Lies and Consequences

Everybody wants to be a gangsta.

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love

Call it a comedy of editors. Looking back on the initial media blitz surrounding Love and Consequences, the auto-myth-ography by Margaret B. Jones (nee Margaret "Peggy" Seltzer), laughs come first, but anger comes hardest.

Take last week's 2,000-word New York Times profile about the author and her tall tale of gang life in South Central Los Angeles.

In it Seltzer, acting as her hard knock life alter ego "Jones," says her first, big drug-money purchase was a burial plot. She claims that a large pit bull tattoo is "the most ghetto thing" on her body, and that her daughter was the first white baby she'd ever seen. (Apparently Seltzer's never looked at her own baby pictures.)

Seltzer's home, according to Times reporter Mimi Read, smelled "of black-eyed peas, which were stewing with pork neck bones" and guests were offered the "house cocktail" -- Hennessy and Coke -- to wash down Seltzer/Jones' homemade buttermilk cornbread.

Love and Consequences, explains the Times article headlined "Refugee from Gangland," is a "visceral" tale of gang life in the inner city where Seltzer was raised by "a stern but loving black grandmother." Her name is Mammy, er, "Big Mom."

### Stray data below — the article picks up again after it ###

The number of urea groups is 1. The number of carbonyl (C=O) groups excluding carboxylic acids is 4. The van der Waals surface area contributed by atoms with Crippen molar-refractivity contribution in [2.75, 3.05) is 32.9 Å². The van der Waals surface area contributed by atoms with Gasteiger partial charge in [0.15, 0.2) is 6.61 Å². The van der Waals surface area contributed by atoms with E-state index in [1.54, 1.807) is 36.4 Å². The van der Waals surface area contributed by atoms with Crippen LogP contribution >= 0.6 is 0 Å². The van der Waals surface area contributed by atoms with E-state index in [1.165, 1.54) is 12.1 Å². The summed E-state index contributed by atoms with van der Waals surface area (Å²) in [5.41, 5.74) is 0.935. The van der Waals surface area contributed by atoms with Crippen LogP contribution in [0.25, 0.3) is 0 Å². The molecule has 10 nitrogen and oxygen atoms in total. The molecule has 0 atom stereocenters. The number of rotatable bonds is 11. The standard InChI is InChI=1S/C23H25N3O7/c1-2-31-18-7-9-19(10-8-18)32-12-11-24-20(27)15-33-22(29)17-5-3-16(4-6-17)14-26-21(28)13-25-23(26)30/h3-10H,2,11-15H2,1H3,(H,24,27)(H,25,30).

The cover of the now-recalled book shows a dark-skinned and gray afro'd older woman hugging an alabaster-skinned and pig-tailed little girl with her "giant, fat black arms" (as Seltzer describes Big Mom's arms on page 46).

What's so offensive, besides Seltzer's boilerplate ghetto-isms and Harriet Beecher Stowe-style caricatures, is how easily and completely the media happily devoured them.

Within days of publication, the memoir earned that coveted publishing designation, "critically acclaimed." Oprah magazine called it "startlingly tender," NPR found it "heartbreaking" and an Entertainment Weekly reviewer found the book to be "a powerful story of resilience and unconditional love."

To me, the first 50 pages feft like I'd watched Menace ll Society, Boyz n the Hood and South Central in close succession. Every word that, in English, begins with a 'c' is spelled with a 'k' instead. Here's Margaret B. Jones' description of her first few moments in Big Mom's house, where the elder woman doles out steaming helpings of sugar-coated truisms:

" 'I know it ain a lot, but it's home an we got each other, we got love and we got God. An that child'--she paused for a moment, for effect--'that is worth more than all the riches in the world.' "